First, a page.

Locke Lord partner Jo Davis and paralegal Timothy Anson chart the progress of the FCA’s Senior Managers Regime

Towards the end of 2015 the Treasury announced its intention to abolish the Approved Persons regime and extend the Senior Managers and Certification regime currently in place for banks, building societies, credit unions and PRA-designated investment firms to all regulated financial services firms. It is proposed that these changes will take place during 2018.

For many within the leasing industry these changes are likely to represent yet more compliance obligations that are disproportionate to the size of their regulated activities. However, if authorised by the FCA, firms will be obliged to observe the requirements of the new regime regardless of the extent of their regulated activities.

The new regime has three main components that work in conjunction with each other, so no part should be viewed in isolation. These are:

  • The senior managers regime (SMR)
  • The certification regime
  • Conduct rules

Given their complexity, it’s not possible to cover all three components in this article. However, we have set out a brief explanation of the SMR, its current application and where changes may need to be made before it is implemented within the leasing industry. So, to start, what is the SMR?

The new regime

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Under the current Approved Persons regime firms will no doubt have become well acquainted with Significant Influence Functions. Under the SMR Significant Influence Functions are to be abolished and replaced with Senior Management Functions (SMFs). The SMR that is already in place for some financial services firms splits these into either FCA or PRA functions, with the respective regulator taking responsibility for assessing whether an individual is fit and proper. This reflects the dual-authorised status that firms currently subject to the Senior Managers have. However, the majority of leasing firms are likely to be authorised solely by the FCA, which currently only has responsibility for the following functions:

  • SMF3 – Executive director function;
  • SMF13 – Chair of the nominations committee function;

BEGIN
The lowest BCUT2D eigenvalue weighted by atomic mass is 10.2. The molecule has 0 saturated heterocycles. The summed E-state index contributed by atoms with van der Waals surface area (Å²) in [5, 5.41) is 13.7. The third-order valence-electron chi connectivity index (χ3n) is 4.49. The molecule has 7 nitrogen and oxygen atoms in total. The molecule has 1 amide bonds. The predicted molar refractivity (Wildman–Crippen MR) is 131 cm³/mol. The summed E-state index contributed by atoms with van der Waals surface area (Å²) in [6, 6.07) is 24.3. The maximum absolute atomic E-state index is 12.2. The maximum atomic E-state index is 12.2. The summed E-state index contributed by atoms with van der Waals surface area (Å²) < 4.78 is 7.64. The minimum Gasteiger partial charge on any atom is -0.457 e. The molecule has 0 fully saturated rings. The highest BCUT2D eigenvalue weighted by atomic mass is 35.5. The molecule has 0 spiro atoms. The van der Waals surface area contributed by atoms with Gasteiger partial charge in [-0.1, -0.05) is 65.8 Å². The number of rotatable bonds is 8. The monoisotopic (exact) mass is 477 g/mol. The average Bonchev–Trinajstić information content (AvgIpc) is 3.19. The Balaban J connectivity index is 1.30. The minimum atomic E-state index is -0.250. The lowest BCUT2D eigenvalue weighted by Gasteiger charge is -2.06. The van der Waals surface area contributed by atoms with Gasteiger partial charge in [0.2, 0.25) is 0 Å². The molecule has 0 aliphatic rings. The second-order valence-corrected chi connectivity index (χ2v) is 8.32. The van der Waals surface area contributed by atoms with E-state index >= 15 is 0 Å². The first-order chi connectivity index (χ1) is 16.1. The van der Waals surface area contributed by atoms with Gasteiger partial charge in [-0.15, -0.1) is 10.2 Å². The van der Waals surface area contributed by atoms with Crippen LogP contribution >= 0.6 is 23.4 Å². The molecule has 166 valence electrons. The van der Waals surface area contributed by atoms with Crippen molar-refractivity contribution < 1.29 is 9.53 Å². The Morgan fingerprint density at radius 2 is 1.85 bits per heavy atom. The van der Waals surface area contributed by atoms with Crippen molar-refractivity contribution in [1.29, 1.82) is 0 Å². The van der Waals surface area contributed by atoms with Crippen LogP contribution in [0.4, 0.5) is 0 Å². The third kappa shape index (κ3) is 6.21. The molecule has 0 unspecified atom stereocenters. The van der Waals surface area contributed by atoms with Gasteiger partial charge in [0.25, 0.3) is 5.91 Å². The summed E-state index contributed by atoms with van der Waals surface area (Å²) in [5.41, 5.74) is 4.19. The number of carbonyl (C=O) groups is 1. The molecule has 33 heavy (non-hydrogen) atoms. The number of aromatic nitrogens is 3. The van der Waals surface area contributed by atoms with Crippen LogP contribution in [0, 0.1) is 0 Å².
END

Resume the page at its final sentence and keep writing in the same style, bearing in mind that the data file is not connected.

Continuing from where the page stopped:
• SMF16 – Compliance oversight function;
  • SMF17 – Money laundering reporting function;
  • SMF18 – Other overall responsibility function;
  • SMF21 – EEA branch senior manager function;
  • SMF22 – Other local responsibility function.

The PRA currently has responsibility for a number of SMFs that mirror Significant Influence Functions held by individuals at FCA-only regulated firms. This includes the CF3 Chief Executive function which is currently mirrored by the SMF1 Chief Executive Function. It is unlikely that the FCA will allow Chief Executives at FCA-only regulated firms to avoid the Senior Managers Regime, meaning changes to the current system are likely before the new regime is applied to the leasing market. However, given the complexity of applying the regime, firms should start giving consideration to how they will address the new regime now. So how?

One of the first exercises firms should consider undertaking is an assessment of whether anyone within their business is carrying out one or more of the SMFs listed above, as well as those PRA-regulated SMFs that may also fall under the FCA from 2018. While this will be relatively straightforward for some of SMFs, for others it will be a more complicated question, with SMF18 (the ‘Other overall responsibility function’) the most likely category to present difficulties.

Firms should then consider to whom Prescribed Responsibilities should be assigned. Under the current SMR system there are 30 Prescribed Responsibilities that firms are required to assign to individuals holding SMFs. The following responsibilities apply to all firms under the current system:

– Responsibility for the firm’s performance of its obligations under the SMR;
– Responsibility for the firm’s performance of its obligations under the employee certification regime;
– Responsibility for compliance with the requirements of the regulatory system about the management responsibilities map;
– Overall responsibility for the firm’s policies and procedures for countering the risk that the firm might be used to further financial crime.

We are still awaiting confirmation as to whether this will remain the same once the system is applied to all financial services firms, but it is likely that these responsibilities will remain.

Once all Senior Managers have been identified, they will be required to prepare a Statement of Responsibility setting out the areas of the firm’s regulated business that the applicant is responsible for. The regulator has suggested that this statement should not be more than 300 words, although firms will have the opportunity to provide additional information to support and more thoroughly illustrate the scope of the applicant’s responsibilities.

Firms will also be required to submit a management responsibilities map describing the firm’s management and governance arrangements and setting out how its regulatory responsibilities are allocated across the business.

This greater documentation of how and where responsibility lies within financial institutions is intended to make it easier for the regulator to bring an enforcement action against the senior manager responsible for any regulatory breaches.

This does of course significantly increase the exposure of a large number of Approved Persons who will go on to be Senior Managers under the new regime. Particular diligence should therefore be exercised by both firms and senior managers as they go about preparing for the new regime. The earlier firms start to examine how they will address these issues, the better prepared they will be once the time comes to start submitting applications.